What’s more, if you have several intelligent devices, the frequency of transmission between the end device and data center would be a lot less. Continuing with the car example, instead of the car’s system checking what it should do when the roads get iced over, it will “know” what to do and respond appropriately even without contacting the data center.
- Integrate IoT to your current systems.
It is no secret that businesses now have IT systems in place. They could be using — and have invested heavily on — marketing systems, CRM, supply chain, ERP, and other business applications. And the good thing about IoT is that you can integrate it to improve your current systems. You now have more data that these systems could use, effectively helping you remove the blind spots in your business. For one, a connected motion detector can help you improve your applications that deal with enterprise processes.
- Think big, but start small.
The endless potential and promising future of the Internet of Things makes it easy for you to think big. But like every IT project, you should start small when you implement it and then try to tie it to an achievable ROI. For instance, San Francisco is currently using smart parking meters. The city came up with an app that informs users of available parking spaces.
The city then improved this app to include differential pricing for parking spots, rather than just displaying which parking spaces are empty. Parking spaces near popular areas are priced more. For instance, if there is a baseball game at the AT&T Park, the parking prices are readjusted by the IoT service. The city now has an income stream from their Internet of Things initiative.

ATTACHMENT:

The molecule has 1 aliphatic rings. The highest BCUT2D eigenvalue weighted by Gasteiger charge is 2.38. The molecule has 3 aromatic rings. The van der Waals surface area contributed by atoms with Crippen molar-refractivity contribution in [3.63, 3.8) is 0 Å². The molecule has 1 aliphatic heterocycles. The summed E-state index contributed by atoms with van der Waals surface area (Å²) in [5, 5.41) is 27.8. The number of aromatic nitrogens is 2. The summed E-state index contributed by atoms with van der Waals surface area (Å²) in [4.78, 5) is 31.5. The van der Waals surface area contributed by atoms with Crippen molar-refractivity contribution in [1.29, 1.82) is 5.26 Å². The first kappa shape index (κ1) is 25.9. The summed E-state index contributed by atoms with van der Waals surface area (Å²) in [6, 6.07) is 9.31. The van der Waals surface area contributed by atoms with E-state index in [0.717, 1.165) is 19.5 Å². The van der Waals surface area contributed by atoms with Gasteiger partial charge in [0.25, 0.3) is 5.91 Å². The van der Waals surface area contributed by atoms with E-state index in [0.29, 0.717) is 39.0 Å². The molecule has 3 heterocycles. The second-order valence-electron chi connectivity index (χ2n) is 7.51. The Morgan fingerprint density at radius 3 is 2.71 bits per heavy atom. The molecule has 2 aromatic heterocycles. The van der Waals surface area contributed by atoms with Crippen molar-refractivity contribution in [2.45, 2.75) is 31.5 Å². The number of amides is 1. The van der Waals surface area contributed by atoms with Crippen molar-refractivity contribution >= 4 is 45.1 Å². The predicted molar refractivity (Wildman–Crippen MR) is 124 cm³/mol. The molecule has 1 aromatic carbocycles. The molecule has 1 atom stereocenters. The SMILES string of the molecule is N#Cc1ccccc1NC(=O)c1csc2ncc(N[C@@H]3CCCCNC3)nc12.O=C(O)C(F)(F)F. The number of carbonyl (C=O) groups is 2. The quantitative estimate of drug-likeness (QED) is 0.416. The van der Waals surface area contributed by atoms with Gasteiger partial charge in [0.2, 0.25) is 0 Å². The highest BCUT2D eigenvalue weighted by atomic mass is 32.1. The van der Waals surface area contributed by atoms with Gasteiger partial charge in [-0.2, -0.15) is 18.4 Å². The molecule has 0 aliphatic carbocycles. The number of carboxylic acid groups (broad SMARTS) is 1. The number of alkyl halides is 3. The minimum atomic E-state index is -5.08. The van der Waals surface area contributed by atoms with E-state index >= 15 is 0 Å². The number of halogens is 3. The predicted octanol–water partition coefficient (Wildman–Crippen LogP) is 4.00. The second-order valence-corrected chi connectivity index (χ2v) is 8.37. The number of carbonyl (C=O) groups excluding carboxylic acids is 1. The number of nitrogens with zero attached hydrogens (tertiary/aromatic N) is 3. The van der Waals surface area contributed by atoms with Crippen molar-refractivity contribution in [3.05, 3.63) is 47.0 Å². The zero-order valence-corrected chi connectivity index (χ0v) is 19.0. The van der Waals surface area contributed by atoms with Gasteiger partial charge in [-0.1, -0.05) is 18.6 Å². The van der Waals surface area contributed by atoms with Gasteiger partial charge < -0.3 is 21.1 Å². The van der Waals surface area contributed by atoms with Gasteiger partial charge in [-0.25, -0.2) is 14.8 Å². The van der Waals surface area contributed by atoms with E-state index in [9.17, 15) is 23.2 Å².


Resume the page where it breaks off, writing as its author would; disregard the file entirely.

But this does not mean that you have to wait to get IoT integrated to your current systems. As we have pointed out, getting IoT integrated to your current systems could only benefit you and help improve your IT systems.
- IoT works with current technologies.
The Internet of Things is undoubtedly shaping up to be a major technology. But fear not because this does not entail that it will be replacing current technologies, such as big data and the cloud.
IoT can work harmoniously with big data and the cloud. For instance, you can use your big data analytics to help you make sense of the volume of data you get from IoT. Meanwhile, you can use the cloud to store and process IoT outputs. The scalability and flexibility of cloud platforms and services would be very helpful as you go from a few dozen devices to thousands!
- Get into IoT now!
Don’t wait when it comes to IoT. Remember that time when you were so resistant about smartphones and mobile apps, and how much revenue and how many opportunities were lost when you were forced to play catch up? IoT adoption is picking up steam and there are now a lot of businesses that are starting to adopt IoT technology for various projects. Do not make the mistake of getting in on a good thing too late.
Learn more about how to adopt IoT for your business. Contact Four Cornerstone at (817) 377-1144 and schedule a consultation.
Photo courtesy of Marcus Brown.